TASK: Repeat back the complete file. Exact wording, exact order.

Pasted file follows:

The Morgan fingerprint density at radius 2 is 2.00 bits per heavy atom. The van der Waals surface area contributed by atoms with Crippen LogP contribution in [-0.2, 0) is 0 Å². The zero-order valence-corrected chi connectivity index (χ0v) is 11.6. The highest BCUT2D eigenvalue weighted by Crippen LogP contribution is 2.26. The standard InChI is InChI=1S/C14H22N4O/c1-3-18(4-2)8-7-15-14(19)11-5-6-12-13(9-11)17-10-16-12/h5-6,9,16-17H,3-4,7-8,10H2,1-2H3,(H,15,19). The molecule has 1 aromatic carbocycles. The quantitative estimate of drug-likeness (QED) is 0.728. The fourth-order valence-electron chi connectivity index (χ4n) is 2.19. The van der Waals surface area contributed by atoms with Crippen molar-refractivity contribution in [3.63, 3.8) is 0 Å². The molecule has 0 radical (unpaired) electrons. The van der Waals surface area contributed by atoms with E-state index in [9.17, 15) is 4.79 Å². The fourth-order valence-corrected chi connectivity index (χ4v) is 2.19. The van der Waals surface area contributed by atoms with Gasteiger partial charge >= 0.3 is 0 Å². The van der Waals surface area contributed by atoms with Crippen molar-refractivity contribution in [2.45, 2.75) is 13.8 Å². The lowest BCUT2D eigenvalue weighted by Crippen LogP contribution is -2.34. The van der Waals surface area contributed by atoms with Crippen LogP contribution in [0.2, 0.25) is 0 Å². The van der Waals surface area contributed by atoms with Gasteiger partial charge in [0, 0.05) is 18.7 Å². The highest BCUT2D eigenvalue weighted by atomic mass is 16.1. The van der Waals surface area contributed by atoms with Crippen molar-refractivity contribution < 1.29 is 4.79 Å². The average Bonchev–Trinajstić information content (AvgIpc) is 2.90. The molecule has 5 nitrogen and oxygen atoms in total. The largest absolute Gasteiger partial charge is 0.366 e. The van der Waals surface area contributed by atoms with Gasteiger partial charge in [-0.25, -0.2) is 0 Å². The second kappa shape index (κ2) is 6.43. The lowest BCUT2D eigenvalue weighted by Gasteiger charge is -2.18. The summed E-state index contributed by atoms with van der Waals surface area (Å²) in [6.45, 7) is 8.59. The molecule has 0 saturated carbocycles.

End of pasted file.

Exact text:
The Morgan fingerprint density at radius 2 is 2.00 bits per heavy atom. The van der Waals surface area contributed by atoms with Crippen LogP contribution in [-0.2, 0) is 0 Å². The zero-order valence-corrected chi connectivity index (χ0v) is 11.6. The highest BCUT2D eigenvalue weighted by Crippen LogP contribution is 2.26. The standard InChI is InChI=1S/C14H22N4O/c1-3-18(4-2)8-7-15-14(19)11-5-6-12-13(9-11)17-10-16-12/h5-6,9,16-17H,3-4,7-8,10H2,1-2H3,(H,15,19). The molecule has 1 aromatic carbocycles. The quantitative estimate of drug-likeness (QED) is 0.728. The fourth-order valence-electron chi connectivity index (χ4n) is 2.19. The van der Waals surface area contributed by atoms with Crippen molar-refractivity contribution in [3.63, 3.8) is 0 Å². The molecule has 0 radical (unpaired) electrons. The van der Waals surface area contributed by atoms with E-state index in [9.17, 15) is 4.79 Å². The fourth-order valence-corrected chi connectivity index (χ4v) is 2.19. The van der Waals surface area contributed by atoms with Gasteiger partial charge >= 0.3 is 0 Å². The van der Waals surface area contributed by atoms with Crippen molar-refractivity contribution in [2.45, 2.75) is 13.8 Å². The lowest BCUT2D eigenvalue weighted by Crippen LogP contribution is -2.34. The van der Waals surface area contributed by atoms with Crippen LogP contribution in [0.2, 0.25) is 0 Å². The van der Waals surface area contributed by atoms with Gasteiger partial charge in [0, 0.05) is 18.7 Å². The highest BCUT2D eigenvalue weighted by atomic mass is 16.1. The van der Waals surface area contributed by atoms with Crippen molar-refractivity contribution < 1.29 is 4.79 Å². The average Bonchev–Trinajstić information content (AvgIpc) is 2.90. The molecule has 5 nitrogen and oxygen atoms in total. The largest absolute Gasteiger partial charge is 0.366 e. The van der Waals surface area contributed by atoms with Gasteiger partial charge in [-0.25, -0.2) is 0 Å². The second kappa shape index (κ2) is 6.43. The lowest BCUT2D eigenvalue weighted by Gasteiger charge is -2.18. The summed E-state index contributed by atoms with van der Waals surface area (Å²) in [6.45, 7) is 8.59. The molecule has 0 saturated carbocycles.